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Home » Dr Shaun Fitzgerald OBE – Can Kelp Forests Capture a billion tonnes of carbon?

Dr Shaun Fitzgerald OBE – Can Kelp Forests Capture a billion tonnes of carbon?

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Shaun Fitzgerald

Director of Centre for Climate Repair at Cambridge University. Speaks and writes regularly about climate change & the need for repairing the climate.

Dr Shaun Fitzgerald OBE, Director of the Centre for Climate Repair in Cambridge, discusses new research to build resilient and scaleable kelp growing platforms, asking the key question: can kelp forests capture and store a billion tonnes of carbon?

Listen to the discussion audio on all podcast channels.

ClimateGenn

Can give us a definition and an overview of what an offshore kelp platform is, and why you’re researching this area at all?

Dr Shaun Fitzgerald OBE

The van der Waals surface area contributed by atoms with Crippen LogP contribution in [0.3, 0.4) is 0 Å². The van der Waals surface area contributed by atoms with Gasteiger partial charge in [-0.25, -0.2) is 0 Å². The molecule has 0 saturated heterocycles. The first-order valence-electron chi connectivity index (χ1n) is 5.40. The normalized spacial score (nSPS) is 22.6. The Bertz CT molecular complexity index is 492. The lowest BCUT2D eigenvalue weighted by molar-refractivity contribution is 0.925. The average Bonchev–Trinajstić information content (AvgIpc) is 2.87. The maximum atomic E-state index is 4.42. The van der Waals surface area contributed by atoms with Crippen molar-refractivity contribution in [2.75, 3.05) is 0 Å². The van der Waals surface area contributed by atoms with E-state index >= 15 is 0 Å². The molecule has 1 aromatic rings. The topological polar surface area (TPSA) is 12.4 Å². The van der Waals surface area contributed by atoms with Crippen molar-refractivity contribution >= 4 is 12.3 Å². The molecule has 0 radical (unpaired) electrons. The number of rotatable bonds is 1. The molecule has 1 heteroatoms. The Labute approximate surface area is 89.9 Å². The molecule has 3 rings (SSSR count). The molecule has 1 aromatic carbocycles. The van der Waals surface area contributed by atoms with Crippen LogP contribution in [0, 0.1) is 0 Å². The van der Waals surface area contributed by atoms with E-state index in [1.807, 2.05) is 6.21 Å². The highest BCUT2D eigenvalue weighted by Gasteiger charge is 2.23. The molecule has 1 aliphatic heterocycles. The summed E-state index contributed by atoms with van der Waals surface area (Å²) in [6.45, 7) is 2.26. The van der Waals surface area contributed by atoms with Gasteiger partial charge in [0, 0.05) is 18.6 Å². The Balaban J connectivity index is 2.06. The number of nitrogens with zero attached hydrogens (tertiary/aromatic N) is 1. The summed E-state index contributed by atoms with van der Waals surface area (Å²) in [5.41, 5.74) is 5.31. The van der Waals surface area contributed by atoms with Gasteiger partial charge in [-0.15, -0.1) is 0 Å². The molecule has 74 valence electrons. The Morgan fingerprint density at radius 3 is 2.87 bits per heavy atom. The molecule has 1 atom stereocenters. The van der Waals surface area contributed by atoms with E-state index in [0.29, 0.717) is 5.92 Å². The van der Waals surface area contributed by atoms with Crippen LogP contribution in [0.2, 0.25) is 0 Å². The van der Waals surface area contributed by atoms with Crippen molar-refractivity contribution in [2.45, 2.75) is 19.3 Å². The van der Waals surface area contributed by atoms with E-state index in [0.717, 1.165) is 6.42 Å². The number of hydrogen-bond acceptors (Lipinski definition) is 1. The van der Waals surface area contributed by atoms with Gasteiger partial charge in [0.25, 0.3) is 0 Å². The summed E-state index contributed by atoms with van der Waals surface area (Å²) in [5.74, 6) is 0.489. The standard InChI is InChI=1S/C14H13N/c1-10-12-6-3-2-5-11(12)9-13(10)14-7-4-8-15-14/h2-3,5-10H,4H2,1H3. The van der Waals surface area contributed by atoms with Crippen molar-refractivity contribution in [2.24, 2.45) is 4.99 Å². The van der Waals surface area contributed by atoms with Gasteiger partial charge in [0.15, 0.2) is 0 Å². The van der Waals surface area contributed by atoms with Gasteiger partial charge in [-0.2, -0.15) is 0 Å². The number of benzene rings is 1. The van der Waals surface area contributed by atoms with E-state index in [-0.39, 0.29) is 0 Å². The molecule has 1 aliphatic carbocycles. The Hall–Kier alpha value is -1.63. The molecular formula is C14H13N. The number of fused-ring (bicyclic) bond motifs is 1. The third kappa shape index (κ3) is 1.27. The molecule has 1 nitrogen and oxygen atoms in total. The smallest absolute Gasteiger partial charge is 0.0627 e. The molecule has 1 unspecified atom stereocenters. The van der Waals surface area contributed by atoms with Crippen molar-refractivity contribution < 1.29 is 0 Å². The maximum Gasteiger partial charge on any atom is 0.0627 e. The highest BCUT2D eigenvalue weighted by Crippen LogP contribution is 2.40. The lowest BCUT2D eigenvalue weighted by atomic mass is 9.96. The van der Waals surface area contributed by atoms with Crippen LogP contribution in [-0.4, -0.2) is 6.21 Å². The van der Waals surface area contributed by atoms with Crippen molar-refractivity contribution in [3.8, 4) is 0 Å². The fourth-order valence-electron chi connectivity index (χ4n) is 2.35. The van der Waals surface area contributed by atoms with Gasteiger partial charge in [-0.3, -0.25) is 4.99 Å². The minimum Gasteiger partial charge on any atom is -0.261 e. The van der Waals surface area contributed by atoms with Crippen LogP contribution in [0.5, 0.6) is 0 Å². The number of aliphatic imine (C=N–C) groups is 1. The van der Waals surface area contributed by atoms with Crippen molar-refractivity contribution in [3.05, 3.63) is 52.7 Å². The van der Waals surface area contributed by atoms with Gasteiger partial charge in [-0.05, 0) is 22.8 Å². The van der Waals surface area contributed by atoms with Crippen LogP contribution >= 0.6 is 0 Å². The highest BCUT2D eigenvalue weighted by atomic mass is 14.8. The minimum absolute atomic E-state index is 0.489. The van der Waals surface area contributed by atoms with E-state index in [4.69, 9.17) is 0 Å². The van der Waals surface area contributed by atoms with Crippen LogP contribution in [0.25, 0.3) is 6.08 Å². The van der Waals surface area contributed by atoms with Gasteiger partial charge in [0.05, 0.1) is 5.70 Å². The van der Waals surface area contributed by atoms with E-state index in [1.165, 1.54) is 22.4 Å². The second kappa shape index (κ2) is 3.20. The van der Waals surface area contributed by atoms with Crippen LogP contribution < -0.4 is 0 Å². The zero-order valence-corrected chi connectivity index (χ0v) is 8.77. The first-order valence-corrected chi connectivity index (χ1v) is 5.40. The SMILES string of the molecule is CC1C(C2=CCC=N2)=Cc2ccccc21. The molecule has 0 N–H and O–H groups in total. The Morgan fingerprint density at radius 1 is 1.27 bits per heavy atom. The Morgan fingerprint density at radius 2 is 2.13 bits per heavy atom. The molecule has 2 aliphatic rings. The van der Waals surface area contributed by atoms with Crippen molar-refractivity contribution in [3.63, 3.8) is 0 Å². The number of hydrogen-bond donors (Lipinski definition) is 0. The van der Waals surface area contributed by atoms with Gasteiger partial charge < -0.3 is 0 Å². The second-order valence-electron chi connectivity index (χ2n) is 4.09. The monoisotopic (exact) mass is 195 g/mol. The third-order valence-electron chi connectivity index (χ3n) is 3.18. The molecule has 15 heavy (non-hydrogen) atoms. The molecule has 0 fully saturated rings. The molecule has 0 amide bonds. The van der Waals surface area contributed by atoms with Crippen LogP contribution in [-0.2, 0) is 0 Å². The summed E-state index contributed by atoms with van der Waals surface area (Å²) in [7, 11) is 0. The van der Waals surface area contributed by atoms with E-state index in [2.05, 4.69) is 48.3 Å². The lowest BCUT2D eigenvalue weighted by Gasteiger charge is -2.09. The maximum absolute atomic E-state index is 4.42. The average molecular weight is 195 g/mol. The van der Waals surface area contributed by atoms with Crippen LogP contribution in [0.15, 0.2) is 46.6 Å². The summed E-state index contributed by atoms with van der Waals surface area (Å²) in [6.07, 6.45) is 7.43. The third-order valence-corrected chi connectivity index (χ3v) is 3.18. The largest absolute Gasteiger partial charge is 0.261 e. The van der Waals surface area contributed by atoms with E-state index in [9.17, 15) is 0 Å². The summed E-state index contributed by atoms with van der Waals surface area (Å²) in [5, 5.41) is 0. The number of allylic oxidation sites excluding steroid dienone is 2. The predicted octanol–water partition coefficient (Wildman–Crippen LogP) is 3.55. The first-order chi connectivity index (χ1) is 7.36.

Well, offshore kelp is really what I mean by the growing of kelp in the surface waters of the deeper ocean, and specifically with the target that some of that kelp, when at the end of it sort of useful productive time as part of a plant it sloughs off and takes carbon, therefore, in a macro algae form down to the deeper ocean. So once it’s below the surface waters of the deep ocean, once it gets into that deep layer. The idea is that that then hangs around for a very long time, hundreds, perhaps 1000s of years, certainly hundreds of years. So the area that we’re looking at is how can we get more kelp to grow and get it into the, into the deep water. That’s what we mean.

ClimateGenn  

Okay, this is particularly focused on carbon sequestration, blue carbon, that’s the objective here?

Dr Shaun Fitzgerald OBE  

It is the objective of the Center for Climate repair. But as always, we’re looking at how we might develop schemes which have got co-benefits. So the idea of a platform is that not all of the kelp necessarily needs to be just for carbon sequestration. Some of it can be used for supporting local economies. So supporting, for example, food being exported to other countries, for cattle feed and things like this or being used for other products, or actually their own food. But so that can help effectively pay for the platform, and therefore as a co-benefit, it’s the carbon sequestration. So depending on which lens, you’re looking at this problem, it could be that the CO benefits carbon sequestration, or the CO benefit is actually supporting local economies.